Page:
And then the second half of his answer, which is to summarise the ethical teaching of the Law, the commandments that on another occasion Jesus will summarise by quoting Leviticus: ‘you shall love you neighbour as yourself’.  And he chooses to frame it as a series of ‘don’ts’: ‘don’t murder, don’t steal or lie’.  Don’t be fraudulent.  Honour those who have nurtured and taught you.  If he had left it at that, the two of them could have had a mutually approving conversation.  The rich man would have approved Jesus’ teaching, and clearly Jesus does approve the man’s obvious sincerity when he says, ‘teacher, I’ve always done those things’.

Like me on the dance floor, this man has been paying attention.  He has learned the moves, he has worked hard at following the rules, you can almost hear him counting out the rhythm under his breath.  But like me, he can’t dance, and he knows it.  Teacher, he says, I’ve always done those things.  But he knows there’s something missing.

Well, says Jesus, now you have to give it all away.  Everything that you’ve carefully built up, everything that gives your life meaning, everything that underpins your self-respect and your social status, everything that makes you religiously upright, let it go and follow me.

This of course is one of the hard teachings of the gospel, especially if you’ve got a few dollars.  For those of us who feel that we’re just making ends meet, it’s hard to resist a smirk of self-satisfaction.  And of course for centuries Christians have argued over what exactly Jesus means.  Is he just talking metaphorically?  Surely there’s nothing wrong with wealth so long as it’s used wisely?  The Church, of course, wouldn’t be here today of it weren’t for the generosity of wealthy Christians.  In the ancient world wealth was regarded as a sign of God’s special favour, a sign that the man kneeling in front of Jesus was righteous and so had been blessed by God.  Is Jesus just trying to teach him and us a new way of looking at the world?  And Bible scholars have analysed the cryptic saying Jesus comes out with next – it’s harder, says Jesus, for a rich person to be right before God than for a camel to squeeze through the eye of a needle.  And Bible scholars have fussed over this – did he mean an actual needle or was it a name of a specially low gate in the walled city of Jerusalem where the camel traders had to take the packs off their animals so they could squeeze through?  Did Jesus mean an actual camel, or did the ancient copiests get it wrong – should it actually have been kámilos, which means rope, not kámelos, which means camel?  So maybe Jesus meant it would a bit of a tight squeeze for rich people, they might have to wriggle a bit or find a really big needle, but they could get through.  Or maybe Jesus really means it - but it only applies to merchant bankers and whoever was responsible for my shares crashing last year!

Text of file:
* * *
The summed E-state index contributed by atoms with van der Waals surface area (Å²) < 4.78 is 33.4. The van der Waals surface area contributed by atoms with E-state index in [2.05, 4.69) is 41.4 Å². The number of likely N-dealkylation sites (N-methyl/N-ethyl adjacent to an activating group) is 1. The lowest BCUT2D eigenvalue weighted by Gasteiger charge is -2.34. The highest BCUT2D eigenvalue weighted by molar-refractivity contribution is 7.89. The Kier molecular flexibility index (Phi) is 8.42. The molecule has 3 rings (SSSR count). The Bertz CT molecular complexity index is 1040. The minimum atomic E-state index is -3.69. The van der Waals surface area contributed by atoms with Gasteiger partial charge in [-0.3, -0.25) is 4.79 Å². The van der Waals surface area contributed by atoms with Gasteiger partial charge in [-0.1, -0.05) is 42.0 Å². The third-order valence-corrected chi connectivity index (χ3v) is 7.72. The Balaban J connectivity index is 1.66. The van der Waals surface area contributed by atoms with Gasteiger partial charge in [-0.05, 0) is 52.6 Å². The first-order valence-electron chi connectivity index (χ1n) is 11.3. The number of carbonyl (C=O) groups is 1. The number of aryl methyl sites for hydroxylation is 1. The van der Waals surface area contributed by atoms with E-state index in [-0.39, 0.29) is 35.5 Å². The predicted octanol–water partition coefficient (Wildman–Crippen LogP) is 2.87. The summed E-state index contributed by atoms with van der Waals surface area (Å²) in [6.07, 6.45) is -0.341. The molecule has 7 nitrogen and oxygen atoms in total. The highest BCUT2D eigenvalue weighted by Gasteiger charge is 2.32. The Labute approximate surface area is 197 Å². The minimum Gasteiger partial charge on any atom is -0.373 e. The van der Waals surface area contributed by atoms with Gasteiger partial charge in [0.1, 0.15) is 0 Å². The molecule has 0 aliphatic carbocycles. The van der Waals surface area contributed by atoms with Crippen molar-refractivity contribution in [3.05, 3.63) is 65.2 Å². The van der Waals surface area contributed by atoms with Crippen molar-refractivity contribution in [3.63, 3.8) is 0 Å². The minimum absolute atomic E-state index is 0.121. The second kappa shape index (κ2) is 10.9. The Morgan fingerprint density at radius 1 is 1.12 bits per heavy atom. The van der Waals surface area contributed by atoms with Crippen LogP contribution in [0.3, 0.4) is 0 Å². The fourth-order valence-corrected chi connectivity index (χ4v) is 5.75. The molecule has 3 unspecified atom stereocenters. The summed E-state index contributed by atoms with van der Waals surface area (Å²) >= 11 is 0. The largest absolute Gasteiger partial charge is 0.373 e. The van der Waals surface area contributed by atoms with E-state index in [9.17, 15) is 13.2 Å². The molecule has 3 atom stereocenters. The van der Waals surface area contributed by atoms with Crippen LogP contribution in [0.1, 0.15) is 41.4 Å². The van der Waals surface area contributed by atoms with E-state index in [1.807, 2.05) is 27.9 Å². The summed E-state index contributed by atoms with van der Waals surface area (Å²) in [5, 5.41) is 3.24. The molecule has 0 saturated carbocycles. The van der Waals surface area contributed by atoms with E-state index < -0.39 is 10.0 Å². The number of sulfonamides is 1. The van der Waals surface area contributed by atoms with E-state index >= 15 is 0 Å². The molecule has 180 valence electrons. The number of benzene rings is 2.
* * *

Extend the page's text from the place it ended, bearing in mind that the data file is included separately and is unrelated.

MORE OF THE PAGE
Somebody pointed out to me a while ago how strange it is that some Christians invest a huge amount of energy in trying to prove that absolutely everything the Bible says is literally true – except for this passage.  Liberals and fundamentalists alike, we all want a bit of room to manoeuvre on this one.